years ago (1994), the JRT world was oblivious about Jack Russell Terriers
having deafness. In early 1994, Genie and I found out through Farmcliff
Snowflake that deafness does exist in Jack Russell Terriers. Below
is a re-run of an article we submitted to the JRTCA's "True Grit"
publication in August, 1994 describing our discovery.
1995 JRTCA National Trailing and Locating Championship
in Jack Russell Terriers
is our all around terrier who does everything - hunting, racing, obedience,
agility, G-T-G and trailing and locating. At three years of age, we
bred Snof and produced a fine litter, but as early as four weeks of
age, we began to notice that a couple of Snowflake's pups did not react
to loud noises and seemed to be sound sleepers. We also do puppy temperament
testing at seven weeks and during these tests we really began to suspect
that two of these pups did not near normally.
with our Vet, who happens to breed Bull Terriers - a breed that has
a definite deafness problem - revealed that Tufts University Veterinarian
School in Massachusetts has capability of testing for deafness in young
puppies as well as older dogs. Subsequently, we tested Snowflake's four
pups, Snowflake, Farmcliff Kermit
(the father of Snowflake's pups), two other pups from another litter
(one of which was a sound sleeper) and Chip (the father of the latter
suspect puppies from Snowflake's litter turned out to be TOTALLY DEAF!
They were normal in visual examination of ear canal, but nerve deficiencies
rendered them totally deaf in the normal hearing range for canines.
We then found that the sound sleeper from the other litter was also
totally deaf. What this told us is- if we suspect a puppy is deaf, it
were totally shocked to learn that one of the other puppies from Snowflake's
litter was unilaterally deaf - that is, deaf in one ear only. This pup
was seemingly normal in all respects. Both Kermit and Chip, the sires
of these puppies, had normal bilateral hearing as did the other two
puppies. But, the real kicker came when Snowflake tested unilaterally
deaf! She could hear only from her right ear and we never had a glimmer
of suspicion. Even her obedience/agility instructor, who had worked
with Genie and Snof for two years, could not believe that Snof was unilaterally
we arranged for a hearing clinic by having the Tufts Veterinarian bring
her testing equipment to our house. In this clinic, we tested another
59 Jack Russells that either result directly from Farmcliff Kennel's
breeding or are directly related to our dogs having sired litters for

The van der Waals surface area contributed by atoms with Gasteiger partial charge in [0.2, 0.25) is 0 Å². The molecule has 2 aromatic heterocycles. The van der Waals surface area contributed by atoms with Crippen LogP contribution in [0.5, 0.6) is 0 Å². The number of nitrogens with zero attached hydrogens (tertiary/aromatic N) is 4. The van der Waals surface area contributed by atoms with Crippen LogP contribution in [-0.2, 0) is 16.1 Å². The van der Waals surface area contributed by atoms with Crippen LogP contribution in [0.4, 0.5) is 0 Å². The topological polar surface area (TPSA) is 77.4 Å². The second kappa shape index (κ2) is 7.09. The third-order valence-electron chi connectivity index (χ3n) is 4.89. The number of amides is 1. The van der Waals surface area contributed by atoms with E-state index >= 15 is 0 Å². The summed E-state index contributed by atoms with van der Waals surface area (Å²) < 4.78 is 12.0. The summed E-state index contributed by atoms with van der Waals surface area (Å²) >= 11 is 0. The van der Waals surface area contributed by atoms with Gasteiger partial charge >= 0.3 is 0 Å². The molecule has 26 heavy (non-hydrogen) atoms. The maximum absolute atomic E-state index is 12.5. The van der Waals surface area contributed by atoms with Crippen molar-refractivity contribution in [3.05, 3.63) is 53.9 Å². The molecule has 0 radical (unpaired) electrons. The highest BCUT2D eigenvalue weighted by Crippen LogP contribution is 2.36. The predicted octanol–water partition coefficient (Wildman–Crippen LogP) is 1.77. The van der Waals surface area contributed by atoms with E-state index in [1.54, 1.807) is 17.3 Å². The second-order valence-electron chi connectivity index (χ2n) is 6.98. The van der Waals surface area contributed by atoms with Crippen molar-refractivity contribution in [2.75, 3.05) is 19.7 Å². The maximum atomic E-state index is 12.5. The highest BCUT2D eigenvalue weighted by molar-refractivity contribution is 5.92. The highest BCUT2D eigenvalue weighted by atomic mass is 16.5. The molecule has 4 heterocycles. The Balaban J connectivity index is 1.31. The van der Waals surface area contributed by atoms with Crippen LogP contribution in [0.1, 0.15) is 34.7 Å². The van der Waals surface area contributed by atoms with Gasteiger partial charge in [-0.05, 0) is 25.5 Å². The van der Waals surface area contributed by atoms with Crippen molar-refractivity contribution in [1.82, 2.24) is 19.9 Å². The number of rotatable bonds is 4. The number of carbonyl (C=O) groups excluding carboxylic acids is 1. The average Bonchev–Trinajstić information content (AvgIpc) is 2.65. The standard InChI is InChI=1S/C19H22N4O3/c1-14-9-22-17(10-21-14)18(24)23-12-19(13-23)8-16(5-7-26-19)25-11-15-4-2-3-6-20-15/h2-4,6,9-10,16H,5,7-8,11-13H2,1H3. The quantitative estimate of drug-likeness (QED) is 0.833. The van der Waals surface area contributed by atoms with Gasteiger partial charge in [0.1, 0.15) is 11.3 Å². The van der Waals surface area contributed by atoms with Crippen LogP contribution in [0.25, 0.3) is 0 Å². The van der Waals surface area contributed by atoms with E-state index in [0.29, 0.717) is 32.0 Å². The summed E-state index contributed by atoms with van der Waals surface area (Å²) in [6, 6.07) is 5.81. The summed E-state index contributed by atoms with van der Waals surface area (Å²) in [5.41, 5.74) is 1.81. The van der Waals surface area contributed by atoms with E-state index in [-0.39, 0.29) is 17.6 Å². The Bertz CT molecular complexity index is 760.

one of our bitches or whelped puppies from our studs. All these dogs
and puppies appeared normal in all respects except for one that had
a blue eye and seemed to be especially high strung. Among these 49 Jack
Russells, we found five with unilateral deafness - including the suspect
blue-eyed dog. One of these unilaterally deaf dogs was our Peewee, Snowflake's
half brother, who is a fine JR in all respects. We had no idea Peewee
had a problem. Further, the blue-eyed dog testing unilateral was Peewee's
our battery of testing, we tested Gretel (Snowflake, Peewee and Chip's
dam) and their maternal grandmother and maternal great-grand mother
as well as Chip and Peewee's sire as they were littermates. We also
tested Kermit's parents and his maternal grandmother and great-grandmother
plus two of Kermit's siblings. ALL OF THESE RELATIVES OF SNOWFLAKE,
PEEWEE, CHIP AND KERMIT TESTED NORMAL BILATERAL HEARING.
procedure used by Tufts is the same hearing testing often done on humans.
The procedure is called BAER Testing. BAER means Brainstem Auditory
Evoked Response and involves measuring brain activity with electrodes
attached to the skin on a dog's skull. These electrodes are connected
to a computer to measure the brain's electrical response to sound stimulants
played through earplugs inserted into a dog's ears. Subsequent computer
screen imprints and computer print-outs record hearing response of each
dog. BAER testing is totally harmless to the dog and is available at
some state vet. Schools and a few local veterinary neurologists are
now purchasing the $30,000 equipment.
test takes about 10 minutes unless the dog has to be sedated. Only two
of the 49 JRs tested at our clinic had to be sedated. Cost of testing
at our clinic was $35 for each adult and $25 for puppies. Individual
testing at Tufts is slightly higher.
been in contact with two canine hearing specialists - George M. Strain,
PhD, LSU Vet. School, Baton Rouge, LA; and Kim Knowles, DVM, Tufts Vet.
School, N. Grafton, MA. Dr. Strain, a recognized authority on BAER testing
of canines, has published several papers on canine deafness. Dr. Strain
is willing to travel just about anywhere in the USA with his equipment